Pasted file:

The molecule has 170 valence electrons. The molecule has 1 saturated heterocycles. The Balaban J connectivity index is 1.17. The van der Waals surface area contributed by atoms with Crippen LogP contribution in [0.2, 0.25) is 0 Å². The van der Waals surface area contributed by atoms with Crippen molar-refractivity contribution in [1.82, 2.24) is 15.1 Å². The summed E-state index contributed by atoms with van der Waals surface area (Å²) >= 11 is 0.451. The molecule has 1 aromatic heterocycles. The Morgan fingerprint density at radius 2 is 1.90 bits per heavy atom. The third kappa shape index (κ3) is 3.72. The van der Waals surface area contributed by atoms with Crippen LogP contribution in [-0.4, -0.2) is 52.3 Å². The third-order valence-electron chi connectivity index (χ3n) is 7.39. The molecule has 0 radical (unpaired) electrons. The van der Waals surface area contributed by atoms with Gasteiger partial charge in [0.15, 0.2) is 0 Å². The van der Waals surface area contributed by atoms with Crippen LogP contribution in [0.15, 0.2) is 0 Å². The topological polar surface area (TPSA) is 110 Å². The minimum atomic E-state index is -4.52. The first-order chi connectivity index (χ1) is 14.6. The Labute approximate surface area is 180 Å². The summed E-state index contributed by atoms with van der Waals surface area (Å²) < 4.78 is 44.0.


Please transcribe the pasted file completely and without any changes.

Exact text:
The molecule has 170 valence electrons. The molecule has 1 saturated heterocycles. The Balaban J connectivity index is 1.17. The van der Waals surface area contributed by atoms with Crippen LogP contribution in [0.2, 0.25) is 0 Å². The van der Waals surface area contributed by atoms with Crippen molar-refractivity contribution in [1.82, 2.24) is 15.1 Å². The summed E-state index contributed by atoms with van der Waals surface area (Å²) >= 11 is 0.451. The molecule has 1 aromatic heterocycles. The Morgan fingerprint density at radius 2 is 1.90 bits per heavy atom. The third kappa shape index (κ3) is 3.72. The van der Waals surface area contributed by atoms with Crippen LogP contribution in [-0.4, -0.2) is 52.3 Å². The third-order valence-electron chi connectivity index (χ3n) is 7.39. The molecule has 0 radical (unpaired) electrons. The van der Waals surface area contributed by atoms with Gasteiger partial charge in [0.15, 0.2) is 0 Å². The van der Waals surface area contributed by atoms with Crippen LogP contribution in [0.15, 0.2) is 0 Å². The topological polar surface area (TPSA) is 110 Å². The minimum atomic E-state index is -4.52. The first-order chi connectivity index (χ1) is 14.6. The Labute approximate surface area is 180 Å². The summed E-state index contributed by atoms with van der Waals surface area (Å²) < 4.78 is 44.0.